NEA Cymru Supports Financial Capability Week

Fuel poverty charity National Energy Action Cymru is supporting Financial Capability Week this week by ‘Talking Money’ to a whole host of organisations, particularly concerning fuel debt awareness.

With nearly 300,000 households throughout Wales unable to afford to heat their homes this winter, the charity is continuing its vital work in training and upskilling local authority, housing association, and voluntary sector staff to support clients who are struggling to pay their energy bills this winter.

The Fuel Debt Advice in the Community course is aimed at preventing people falling into debt with their energy supplier in the first place, as well as helping those who, through no fault of their own, struggle to keep up with payments.  The training focuses on enabling advice workers to give practical support to clients, including advice on billing errors, meter problems, and navigating the suppliers’ complaint procedures.

Carole Morgan-Jones, Director, NEA Cymru said:

“Energy bills are now unaffordable for 1 in 3 Welsh households and more and more people are struggling to make ends meet.  Our Wales fuel debt and mentoring project has been running since 2012 and during that time we have trained over 700 frontline workers right across Wales to support Welsh households struggling to keep the heating on.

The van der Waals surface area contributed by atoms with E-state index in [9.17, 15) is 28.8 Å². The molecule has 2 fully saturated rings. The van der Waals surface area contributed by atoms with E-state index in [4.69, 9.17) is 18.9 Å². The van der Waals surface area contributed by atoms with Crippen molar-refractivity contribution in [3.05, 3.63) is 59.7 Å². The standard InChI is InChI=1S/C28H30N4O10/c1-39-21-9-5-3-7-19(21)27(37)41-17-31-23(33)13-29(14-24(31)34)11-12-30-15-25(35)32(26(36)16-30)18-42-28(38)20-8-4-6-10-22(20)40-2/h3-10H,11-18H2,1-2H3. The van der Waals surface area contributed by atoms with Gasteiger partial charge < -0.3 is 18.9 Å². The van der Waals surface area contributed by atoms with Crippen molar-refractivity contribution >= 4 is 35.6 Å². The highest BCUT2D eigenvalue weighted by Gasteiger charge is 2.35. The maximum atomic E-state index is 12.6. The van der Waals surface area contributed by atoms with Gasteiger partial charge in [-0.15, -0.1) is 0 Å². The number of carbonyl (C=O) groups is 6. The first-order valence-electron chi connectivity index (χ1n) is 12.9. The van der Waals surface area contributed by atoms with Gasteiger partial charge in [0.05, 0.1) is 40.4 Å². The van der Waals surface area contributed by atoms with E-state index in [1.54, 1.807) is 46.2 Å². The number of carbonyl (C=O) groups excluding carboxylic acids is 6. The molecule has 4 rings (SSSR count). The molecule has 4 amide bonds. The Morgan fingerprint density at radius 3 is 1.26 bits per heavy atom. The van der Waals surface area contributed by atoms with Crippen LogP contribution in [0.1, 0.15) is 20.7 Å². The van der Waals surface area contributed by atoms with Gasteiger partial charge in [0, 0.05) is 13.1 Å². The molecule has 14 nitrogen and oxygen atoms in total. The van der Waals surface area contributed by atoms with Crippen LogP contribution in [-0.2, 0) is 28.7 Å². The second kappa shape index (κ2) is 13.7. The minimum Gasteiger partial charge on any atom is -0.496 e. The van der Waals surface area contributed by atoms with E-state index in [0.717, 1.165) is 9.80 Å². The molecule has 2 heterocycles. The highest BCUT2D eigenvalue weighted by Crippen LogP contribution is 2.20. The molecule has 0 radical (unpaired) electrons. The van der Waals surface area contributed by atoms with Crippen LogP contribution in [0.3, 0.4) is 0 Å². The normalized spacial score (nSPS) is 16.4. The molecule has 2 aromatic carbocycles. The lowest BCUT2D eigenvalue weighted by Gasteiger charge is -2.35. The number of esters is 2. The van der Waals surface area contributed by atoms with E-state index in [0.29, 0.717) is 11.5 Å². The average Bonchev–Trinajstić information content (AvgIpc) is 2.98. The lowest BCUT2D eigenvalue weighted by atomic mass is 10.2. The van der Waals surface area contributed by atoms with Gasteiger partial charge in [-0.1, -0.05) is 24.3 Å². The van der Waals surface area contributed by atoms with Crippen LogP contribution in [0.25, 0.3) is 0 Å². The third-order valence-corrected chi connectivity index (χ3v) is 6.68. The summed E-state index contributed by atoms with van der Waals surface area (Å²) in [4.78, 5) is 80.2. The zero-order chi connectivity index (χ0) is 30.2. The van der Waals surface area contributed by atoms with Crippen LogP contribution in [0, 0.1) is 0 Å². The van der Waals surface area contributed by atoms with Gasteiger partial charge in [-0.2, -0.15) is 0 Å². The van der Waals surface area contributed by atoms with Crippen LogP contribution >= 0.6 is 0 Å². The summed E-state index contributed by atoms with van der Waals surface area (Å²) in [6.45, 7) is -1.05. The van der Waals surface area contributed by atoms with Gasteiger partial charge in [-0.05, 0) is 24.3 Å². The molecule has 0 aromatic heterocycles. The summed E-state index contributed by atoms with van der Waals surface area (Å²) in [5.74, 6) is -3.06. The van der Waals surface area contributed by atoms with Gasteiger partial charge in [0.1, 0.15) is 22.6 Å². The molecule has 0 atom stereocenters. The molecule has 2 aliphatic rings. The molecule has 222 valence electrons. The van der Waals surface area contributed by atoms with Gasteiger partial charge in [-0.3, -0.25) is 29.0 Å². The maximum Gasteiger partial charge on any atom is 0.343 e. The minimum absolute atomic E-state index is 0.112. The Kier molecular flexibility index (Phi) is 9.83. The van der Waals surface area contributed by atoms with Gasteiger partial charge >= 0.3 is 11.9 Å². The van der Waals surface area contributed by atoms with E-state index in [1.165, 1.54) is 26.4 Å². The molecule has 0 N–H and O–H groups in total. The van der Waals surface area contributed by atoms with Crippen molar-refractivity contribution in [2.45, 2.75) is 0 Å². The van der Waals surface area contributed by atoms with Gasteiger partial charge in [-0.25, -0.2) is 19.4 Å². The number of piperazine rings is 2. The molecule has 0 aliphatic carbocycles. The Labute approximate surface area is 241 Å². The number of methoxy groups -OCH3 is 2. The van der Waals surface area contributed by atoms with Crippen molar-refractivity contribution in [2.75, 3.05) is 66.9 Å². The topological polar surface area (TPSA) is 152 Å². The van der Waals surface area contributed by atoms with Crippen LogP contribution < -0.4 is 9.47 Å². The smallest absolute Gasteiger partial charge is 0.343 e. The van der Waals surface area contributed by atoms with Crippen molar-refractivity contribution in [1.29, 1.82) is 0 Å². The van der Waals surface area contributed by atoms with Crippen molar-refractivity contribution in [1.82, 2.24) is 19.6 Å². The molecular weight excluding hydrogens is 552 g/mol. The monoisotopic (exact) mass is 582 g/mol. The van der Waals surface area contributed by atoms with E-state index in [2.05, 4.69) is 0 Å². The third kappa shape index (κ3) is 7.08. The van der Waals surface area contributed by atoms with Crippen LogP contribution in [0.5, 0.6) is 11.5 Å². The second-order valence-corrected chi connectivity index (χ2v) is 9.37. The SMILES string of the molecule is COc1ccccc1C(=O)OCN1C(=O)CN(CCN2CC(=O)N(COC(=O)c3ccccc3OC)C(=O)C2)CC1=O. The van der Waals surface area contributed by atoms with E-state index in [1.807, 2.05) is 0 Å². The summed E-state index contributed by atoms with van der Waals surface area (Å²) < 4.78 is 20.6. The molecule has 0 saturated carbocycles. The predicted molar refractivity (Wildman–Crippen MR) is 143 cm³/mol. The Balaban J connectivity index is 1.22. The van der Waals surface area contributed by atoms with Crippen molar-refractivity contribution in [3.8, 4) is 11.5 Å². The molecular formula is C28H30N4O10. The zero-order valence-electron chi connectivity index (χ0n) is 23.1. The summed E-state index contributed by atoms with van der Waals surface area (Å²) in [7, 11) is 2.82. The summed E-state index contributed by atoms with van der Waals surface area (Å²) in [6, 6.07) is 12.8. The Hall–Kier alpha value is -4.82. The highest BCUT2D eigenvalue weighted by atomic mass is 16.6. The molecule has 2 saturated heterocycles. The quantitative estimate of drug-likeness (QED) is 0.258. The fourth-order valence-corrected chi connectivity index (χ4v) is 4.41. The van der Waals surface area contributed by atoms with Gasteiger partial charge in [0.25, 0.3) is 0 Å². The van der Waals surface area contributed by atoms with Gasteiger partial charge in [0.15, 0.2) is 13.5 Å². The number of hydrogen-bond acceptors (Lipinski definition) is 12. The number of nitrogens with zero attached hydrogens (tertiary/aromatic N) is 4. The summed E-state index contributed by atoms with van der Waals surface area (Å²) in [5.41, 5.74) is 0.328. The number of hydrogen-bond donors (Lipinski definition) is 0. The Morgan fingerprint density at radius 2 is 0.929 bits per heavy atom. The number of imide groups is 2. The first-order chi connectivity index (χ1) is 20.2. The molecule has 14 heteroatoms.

During 2017-18 we will train over 100 more advisors and offer them the opportunity to gain a City & Guilds Level 2 fuel debt advice in the community qualification.

Financial Capability Week is a great way to encourage organisations to work together, and our Fuel Debt course equips them to identify and deal with a mix of components that contribute to fuel poverty and financial incapability.”

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Notes to Editors:

  1. For further information please contact Carole Morgan-Jones, Director, NEA Cymru, tel 02920 229322 or email morgan-jones@nea.org.uk
  2. Sponsorship for the fuel debt training is being provided by SSE
  3. NEA is the UK’s leading fuel poverty charity campaigning for affordable warmth. For further details visit http://www.nea.org.uk.
  4. Fuel poverty is defined as the need to spend over 10% of household income on fuel costs to maintain adequate warmth for health and comfort. The latest estimate is that there are 291,000 households living in fuel poverty, equivalent to 23% of households in Wales.
    http://gov.wales/topics/environmentcountryside/energy/fuelpoverty/?lang=en
  5. Fuel poverty results from a combination of factors: low household income; unaffordable energy prices; and inadequate heating and insulation standards. The consequences of fuel poverty range from psychological distress, social isolation and physical discomfort to causing or exacerbating serious illness and, in the most extreme cases, to premature death.

 

 

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